Hveder

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Hveder are Danish holidays rolls, literally ‘Wheats’ eaten at ‘General Prayer Day’ (Store Bededag). It is a holiday dating from 1686 as a collection of a number of minor Roman Catholic holidays which survived the Reformation (the transition of Denmark from a Roman Catholic country to a Protestant country), merged to one day. It is held on the 4th Friday after Easter, and is a bank holiday – everything is closed.

Most people in Denmark are not very avid church goers, but as Danish Protestantism is the state church, most people belong to it, and does some observations of the holidays, regardless of how much of the faith the choose to include in the celebrations.

When the holiday was introduced, work, travel, trade, gambling and play was forbidden, which meant bakeries was closed. Bakers would bake these rolls for people to buy Thursday evening for the next day. Today, most people eat them fresh Thursday evening as well as Friday morning, and they are great toasted.

The Hveder themselves were a specialty for a long while, and probably not common in the average population even when the holiday was introduced. Most people ate rye breads, as wheat did not grow well in most of Denmark due to the cold climate. It was only later more hardy species of wheat was introduced, and it was still an expensive specialty. Besides being made from wheat, the rolls also are made with butter, egg and milk, so they are an enriched bread, though not as much as challah or brioche.

This year, the Danish newspaper Politiken ran an online article (source of most of this information!) on them, with a bunch of recipes. I decided I should make some, even if the holiday had long past.

Ingredients: (Original in Danish from politiken.dk)

  • 500g bread flour* (17.6 oz, about 4.2 cups)
  • 100 ml milk (0.4 cups)
  • 100 ml water (0.4 cups)
  • 50g butter (about 1/2 stick)
  • 50g yeast cake (3 tsp active dry yeast)
  • 1 tsp salt
  • 1 tsp sugar
  • 1 egg
  • 2-3 tsp ground cardamom
  • milk for brushing

*Though you don’t normally use bread flour a lot in Denmark, it is well suited to these rolls, as they are meant to rise a lot.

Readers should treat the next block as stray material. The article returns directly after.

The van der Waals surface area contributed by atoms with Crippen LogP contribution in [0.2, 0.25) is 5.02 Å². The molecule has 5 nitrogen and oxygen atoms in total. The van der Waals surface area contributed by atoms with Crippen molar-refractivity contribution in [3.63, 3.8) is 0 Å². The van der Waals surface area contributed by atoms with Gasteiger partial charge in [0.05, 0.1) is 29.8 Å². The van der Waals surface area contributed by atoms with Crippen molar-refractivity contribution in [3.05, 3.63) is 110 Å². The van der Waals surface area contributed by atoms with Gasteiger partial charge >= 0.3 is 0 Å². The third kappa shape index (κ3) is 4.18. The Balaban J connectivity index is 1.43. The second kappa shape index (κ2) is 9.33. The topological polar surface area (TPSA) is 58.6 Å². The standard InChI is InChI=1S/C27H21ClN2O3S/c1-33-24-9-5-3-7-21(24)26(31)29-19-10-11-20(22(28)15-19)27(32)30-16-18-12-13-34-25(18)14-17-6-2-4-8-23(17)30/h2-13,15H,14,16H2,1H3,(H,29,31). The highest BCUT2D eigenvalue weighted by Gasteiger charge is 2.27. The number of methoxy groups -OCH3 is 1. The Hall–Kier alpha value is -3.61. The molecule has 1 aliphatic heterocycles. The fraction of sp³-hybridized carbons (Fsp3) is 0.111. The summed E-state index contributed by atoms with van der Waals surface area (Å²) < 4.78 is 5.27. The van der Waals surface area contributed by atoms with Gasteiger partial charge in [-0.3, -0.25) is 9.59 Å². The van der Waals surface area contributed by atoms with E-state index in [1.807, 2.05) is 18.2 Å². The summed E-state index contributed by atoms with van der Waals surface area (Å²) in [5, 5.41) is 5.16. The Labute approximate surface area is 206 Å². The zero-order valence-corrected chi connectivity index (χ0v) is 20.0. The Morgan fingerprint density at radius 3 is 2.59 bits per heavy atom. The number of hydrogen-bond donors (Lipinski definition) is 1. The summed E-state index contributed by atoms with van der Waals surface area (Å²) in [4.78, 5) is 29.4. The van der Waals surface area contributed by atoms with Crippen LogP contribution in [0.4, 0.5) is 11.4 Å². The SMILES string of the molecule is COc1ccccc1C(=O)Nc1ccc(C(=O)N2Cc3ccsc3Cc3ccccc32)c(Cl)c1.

Method:

1. Gently melt the butter and mix in the milk and water. Transfer to a mixing bowl and let stand until lukewarm ( 90-100 F / 32-37 C).

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2. Beat the egg together.

3. Add the yeast to the lukewarm butter, milk and water mixture and mix well until dissolved.

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4. Mix in the sugar, flour, salt, cardamom and egg.

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5. Transfer dough to a work surface and knead well, about 5 min or more. This dough does not have a high water content, so it will feel a little hard.

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6. Form a ball and place in the bowl, cover with film and let stand to rise until doubled, about 30 min.

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7. Punch down dough and knead well again.

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8. Spilt the dough into 12 equal pieces, and form small rolls from them.

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9. Place the rolls fairly close together on a baking sheet, they should be touching when they are done rising. I ended up with mine just a little too far apart. Let rise for 20-30 min more.

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These ended up a little too far apart

10. Preheat oven to 390 F/ 200 C. If your oven is part of your stove, it is great to let the rolls rise on top of your stove for some extra warmth.

11. Brush the rolls with milk.

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12. Transfer to oven and bake for 20 min, until risen and golden.

13. Let cool and break apart to eat. Toast well if you eat them the next day.

Someone couldn't wait

Someone couldn’t wait

I was happy with how these turned out, it is an easy luxury bread. They are traditionally a little more square, but they were well risen and delicious.

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